John Winkler: We’ve tried to increase electronic communication. My biggest fear was that things would fall through the cracks when we lost our regular face-to-face communication with our constituents, vendors, and partner agencies. That hasn’t really happened. We are still following our usual practice of responding to citizen complaints, concerns, and questions within a day, if not within the hour. At the very least, we let them know that we have received their communication and are looking into the answer. That didn’t falter one bit. I have to give my staff kudos because, even if they weren’t in the office, they kept on top of their phone calls, e-mails, and other communications. None of our services have been affected, which is a great testament to our employees. 

Irrigation Leader: What is the most innovative thing you’ve done to maintain your workflow? 

John Winkler: Once we knew we would not be able to interact in person, we started to use Zoom. It’s allowed people to keep up face-to-face interaction, even if it is remote. It has even enhanced our communication within the office. Now that we can’t just walk down the hall and talk to a fellow employee, we have to make more of a concerted effort to communicate, whether by phone, computer, e-mail, or text. When something needs to be handled, I’ve seen employees communicating at all hours of the day or night to get an answer or to get an issue resolved, which you would never have seen before. Once we knew that office operations were going to change, we released a directive telling all employees that they needed to check in with their immediate supervisors every day—morning, afternoon, and right before they sign off for the evening. The communication between supervisors and employees has improved because they need to make an especially concerted effort to keep one another informed. It’s forced people to be more proactive and not to procrastinate. I hope that when things open back up, that kind of communication continues.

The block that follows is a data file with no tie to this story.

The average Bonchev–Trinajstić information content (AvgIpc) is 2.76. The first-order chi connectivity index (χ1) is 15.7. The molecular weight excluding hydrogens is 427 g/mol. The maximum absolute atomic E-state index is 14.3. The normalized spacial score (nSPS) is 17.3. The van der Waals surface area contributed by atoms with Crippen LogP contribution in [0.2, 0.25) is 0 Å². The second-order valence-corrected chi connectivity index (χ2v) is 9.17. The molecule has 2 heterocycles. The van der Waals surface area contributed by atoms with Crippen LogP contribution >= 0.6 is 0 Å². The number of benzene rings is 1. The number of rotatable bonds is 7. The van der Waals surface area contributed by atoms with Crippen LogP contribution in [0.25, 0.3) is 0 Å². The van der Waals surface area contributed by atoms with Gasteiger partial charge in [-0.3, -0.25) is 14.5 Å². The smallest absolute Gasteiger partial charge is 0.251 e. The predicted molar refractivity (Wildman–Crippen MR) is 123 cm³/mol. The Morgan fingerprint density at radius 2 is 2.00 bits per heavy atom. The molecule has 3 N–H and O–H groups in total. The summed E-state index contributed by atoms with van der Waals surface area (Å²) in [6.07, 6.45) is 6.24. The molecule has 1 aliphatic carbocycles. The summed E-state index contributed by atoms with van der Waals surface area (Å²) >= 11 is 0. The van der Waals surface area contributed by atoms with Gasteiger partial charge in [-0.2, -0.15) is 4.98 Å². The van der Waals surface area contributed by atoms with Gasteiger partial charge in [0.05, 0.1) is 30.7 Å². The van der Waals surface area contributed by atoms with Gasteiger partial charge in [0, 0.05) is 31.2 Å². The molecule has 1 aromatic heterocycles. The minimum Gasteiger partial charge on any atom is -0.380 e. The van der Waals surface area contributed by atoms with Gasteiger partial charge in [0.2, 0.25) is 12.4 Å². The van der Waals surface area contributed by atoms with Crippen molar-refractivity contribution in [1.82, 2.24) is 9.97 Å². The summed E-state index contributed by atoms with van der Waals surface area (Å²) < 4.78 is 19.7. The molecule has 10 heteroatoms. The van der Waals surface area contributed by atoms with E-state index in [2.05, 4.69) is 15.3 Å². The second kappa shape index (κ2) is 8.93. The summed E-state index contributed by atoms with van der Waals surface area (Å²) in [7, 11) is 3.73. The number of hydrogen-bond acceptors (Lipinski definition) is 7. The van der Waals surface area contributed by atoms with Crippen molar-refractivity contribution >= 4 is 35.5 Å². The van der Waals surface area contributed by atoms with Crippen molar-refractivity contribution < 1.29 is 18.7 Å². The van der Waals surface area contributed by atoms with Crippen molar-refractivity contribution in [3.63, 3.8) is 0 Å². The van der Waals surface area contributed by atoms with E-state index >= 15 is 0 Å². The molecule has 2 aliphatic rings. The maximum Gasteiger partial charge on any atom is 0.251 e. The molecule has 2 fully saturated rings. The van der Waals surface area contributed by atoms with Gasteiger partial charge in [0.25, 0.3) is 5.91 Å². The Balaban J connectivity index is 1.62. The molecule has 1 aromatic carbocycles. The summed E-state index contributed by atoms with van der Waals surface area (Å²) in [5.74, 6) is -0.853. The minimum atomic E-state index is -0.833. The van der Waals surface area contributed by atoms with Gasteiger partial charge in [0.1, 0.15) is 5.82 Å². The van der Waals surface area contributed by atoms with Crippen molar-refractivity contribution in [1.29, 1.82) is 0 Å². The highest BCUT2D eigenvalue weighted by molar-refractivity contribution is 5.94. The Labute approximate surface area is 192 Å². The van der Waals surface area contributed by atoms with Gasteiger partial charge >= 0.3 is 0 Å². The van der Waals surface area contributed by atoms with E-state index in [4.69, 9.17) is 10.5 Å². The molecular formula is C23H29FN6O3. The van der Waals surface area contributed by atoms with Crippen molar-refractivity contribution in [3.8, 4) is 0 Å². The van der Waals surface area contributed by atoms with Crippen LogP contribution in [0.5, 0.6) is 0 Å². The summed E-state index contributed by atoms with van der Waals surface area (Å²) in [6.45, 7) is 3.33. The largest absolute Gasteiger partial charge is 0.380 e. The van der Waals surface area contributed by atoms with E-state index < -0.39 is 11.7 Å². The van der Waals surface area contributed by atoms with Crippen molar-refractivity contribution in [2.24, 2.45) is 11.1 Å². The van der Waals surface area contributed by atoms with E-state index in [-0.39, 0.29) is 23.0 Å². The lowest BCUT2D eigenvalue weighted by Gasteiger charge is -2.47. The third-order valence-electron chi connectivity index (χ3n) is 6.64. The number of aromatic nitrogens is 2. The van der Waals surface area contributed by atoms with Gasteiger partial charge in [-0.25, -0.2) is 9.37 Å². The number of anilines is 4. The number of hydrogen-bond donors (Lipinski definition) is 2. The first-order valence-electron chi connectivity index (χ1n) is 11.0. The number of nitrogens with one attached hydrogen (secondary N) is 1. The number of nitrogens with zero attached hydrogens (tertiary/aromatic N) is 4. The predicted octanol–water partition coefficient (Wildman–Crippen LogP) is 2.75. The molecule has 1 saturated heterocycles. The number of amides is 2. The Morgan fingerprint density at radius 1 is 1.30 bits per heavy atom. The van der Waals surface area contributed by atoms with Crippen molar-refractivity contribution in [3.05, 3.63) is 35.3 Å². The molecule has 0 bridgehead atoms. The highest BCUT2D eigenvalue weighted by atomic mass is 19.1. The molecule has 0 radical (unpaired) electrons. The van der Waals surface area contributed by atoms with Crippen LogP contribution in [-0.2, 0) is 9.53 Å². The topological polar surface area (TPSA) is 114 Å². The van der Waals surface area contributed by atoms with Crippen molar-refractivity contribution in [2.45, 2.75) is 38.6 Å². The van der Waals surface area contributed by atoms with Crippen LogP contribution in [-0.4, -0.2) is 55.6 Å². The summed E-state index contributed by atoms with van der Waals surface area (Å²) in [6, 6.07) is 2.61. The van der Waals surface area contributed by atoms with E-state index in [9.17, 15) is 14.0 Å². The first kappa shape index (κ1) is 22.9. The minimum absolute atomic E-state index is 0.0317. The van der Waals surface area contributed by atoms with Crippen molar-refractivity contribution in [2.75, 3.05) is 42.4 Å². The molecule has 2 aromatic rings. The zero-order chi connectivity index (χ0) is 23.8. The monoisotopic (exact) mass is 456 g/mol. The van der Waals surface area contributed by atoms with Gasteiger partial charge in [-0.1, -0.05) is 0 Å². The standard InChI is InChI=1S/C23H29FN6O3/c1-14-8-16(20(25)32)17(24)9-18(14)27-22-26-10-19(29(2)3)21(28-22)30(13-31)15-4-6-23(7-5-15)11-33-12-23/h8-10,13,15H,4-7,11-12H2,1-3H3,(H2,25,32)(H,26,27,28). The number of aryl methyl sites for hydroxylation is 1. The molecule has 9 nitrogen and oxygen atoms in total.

Irrigation Leader: Do you expect any of the changes you have made to be retained after the pandemic is over? 

John Winkler: I see a lot of changes being retained. I envision that, in society at large, a lot more meetings will be held remotely. I think we will see less travel, both within the state and without, at least for the immediate future. I think you’ll probably see legislation in the future that will allow public bodies to hold electronic meetings that are open to the public instead of in-person meetings, or that will allow members of the body who cannot attend to vote remotely, which is not the case now. 

That could also enhance the public’s ability to access these meetings. Not everybody has the time to show up to a city council, county board, or NRD meeting. I think it would be good to use technology to let them listen to or participate in meetings electronically. That would require us to do some things differently, but we exist to serve the people who pay our salaries via their taxes, so it would be good to increase participation. 

Irrigation Leader: Do you have any advice for other NRDs and agencies? 

John Winkler: There is no one-size-fits-all response to this. You have to look at the situation of your community, your workforce, and your agency and make accommodations accordingly. The biggest thing for us was to ensure everybody’s health and safety, but we also wanted to be flexible enough that our service didn’t suffer. Everyone has to find the right balance for their entity. You have to be willing to change. During March and early April, the directives and health measures were changing daily, sometimes hourly. We would come up with a policy or a way of doing business one minute and have to change it the next. We had to make sure that we were nimble, flexible, and able to respond and adapt as the situation dictated. I think this will make our agency— as well as agencies at every level and private companies— more flexible and adaptable in the future. 

John Winkler is the general manager of the Papio–Missouri River Natural Resources District. He can be contacted at